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The adventure begins

Tales from Istanbul

semi-overcast 21 °C

3 days, 350+ photos. Hopefully that gives you some idea of the wide-eyed wonderment with which we have viewed Turkey so far. We have spent our first few days in Istanbul mostly around the historic Sultanahmet district. Sabina and Chappie, our friends from Alice Spring days have joined us for this trip. We flew in separately and met on the rooftop bar of our hotel for champagne and sunset views of the Blue Mosque. Not a bad way to begin!

Our hotel has been great – small, personal, close to everything but off the main drag, so surprisingly quiet. Quiet is certainly a rare event in this city of 14 million people. It’s hard to imagine the scale of it really. And seeing things on a grand scale is something we are getting used to. The Blue Mosque, Aya Sofya and Topkapi Palace are grand scale with a capital G. The richness and detail almost leave you numb. Every surface, from floor to ceiling is adorned in some way. Golgi, mosaics, hand-painted tiles, frescoes, mother of pearl, marble, carved wood and stone all in competing, intricate patterns create a Sara Lee “layer upon layer” effect that has left us gasping.

However, you do have to get used to the fat that you will be sharing the experience with hundreds of other people simultaneously. You also have to exercise patience as you queue at entrances, which gives the touts a great chance to peter you with wares. There have also been numerous helpful locals who offer to help in many ways and just happen to have a business (or relative with a business nearby).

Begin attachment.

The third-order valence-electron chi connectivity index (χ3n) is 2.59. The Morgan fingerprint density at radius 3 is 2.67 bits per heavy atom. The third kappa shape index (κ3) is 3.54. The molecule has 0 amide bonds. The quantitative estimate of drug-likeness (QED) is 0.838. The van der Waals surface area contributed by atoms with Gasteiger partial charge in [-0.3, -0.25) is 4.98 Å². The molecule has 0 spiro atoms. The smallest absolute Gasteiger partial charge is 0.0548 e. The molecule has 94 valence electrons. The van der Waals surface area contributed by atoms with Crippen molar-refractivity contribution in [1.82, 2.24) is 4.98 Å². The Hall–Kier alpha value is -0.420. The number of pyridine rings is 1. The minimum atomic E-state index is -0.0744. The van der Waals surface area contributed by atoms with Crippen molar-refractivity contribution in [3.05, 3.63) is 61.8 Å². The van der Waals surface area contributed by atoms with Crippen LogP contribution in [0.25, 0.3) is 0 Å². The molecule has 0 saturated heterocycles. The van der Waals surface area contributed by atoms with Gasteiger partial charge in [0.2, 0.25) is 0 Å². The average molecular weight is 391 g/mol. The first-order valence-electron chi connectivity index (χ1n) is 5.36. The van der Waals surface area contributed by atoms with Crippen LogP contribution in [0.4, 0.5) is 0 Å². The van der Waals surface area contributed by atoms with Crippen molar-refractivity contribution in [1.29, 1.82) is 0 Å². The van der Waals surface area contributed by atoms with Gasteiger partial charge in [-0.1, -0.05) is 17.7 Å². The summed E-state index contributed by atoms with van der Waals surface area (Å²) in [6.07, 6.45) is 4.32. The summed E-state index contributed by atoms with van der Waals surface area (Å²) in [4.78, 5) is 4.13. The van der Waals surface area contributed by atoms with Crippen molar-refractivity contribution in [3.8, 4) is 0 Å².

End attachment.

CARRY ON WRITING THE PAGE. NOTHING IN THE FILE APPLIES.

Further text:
Sabina and I took the plunge and went to meet the good friend of a travel agent who seems to have befriended us. The friend was a very reputable carpet salesman (of course). I’ve got to say the whole show of selling carpets was quite incredible. It began with coffee, then an educative session on carpet making (including why Turkish carpets are superior to those made in Persia, Pakistan etc.). Then the show really began with carpets, appearing from a myriad of other rooms, unfurled with great flourish before us. Another layer upon layer experience until the floor in the room was covered with carpets of all sizes and designs. At this point we were ushered into another room where Act 2 began – more designs, more regional specialities. At the conclusion of Act 2 we returned to the first room for Act 3. A finalisation of choices and the finale of the show – bargaining with a liberal sprinkling of flirtation thrown in. Of course the carpet could be shipped to Australia at no cost to Sabina. Of course the fact that carpet she liked the most was a little small didn’t matter, the salesman was sure it would be just perfect in the space he hadn’t seen. Of course there were cheaper options but would Sabina be happy years later when she looked at the carpet. Of course we were the last customers for the day so this was an extra special price. Sabina was resolute and, as Chappie was not with us, she would need to come back with her husband. No problem, buy the cheaper carpet now and if her husband wanted the more expensive one tomorrow she could trade op a level. We got out without the carpet but were certainly impressed by the showmanship.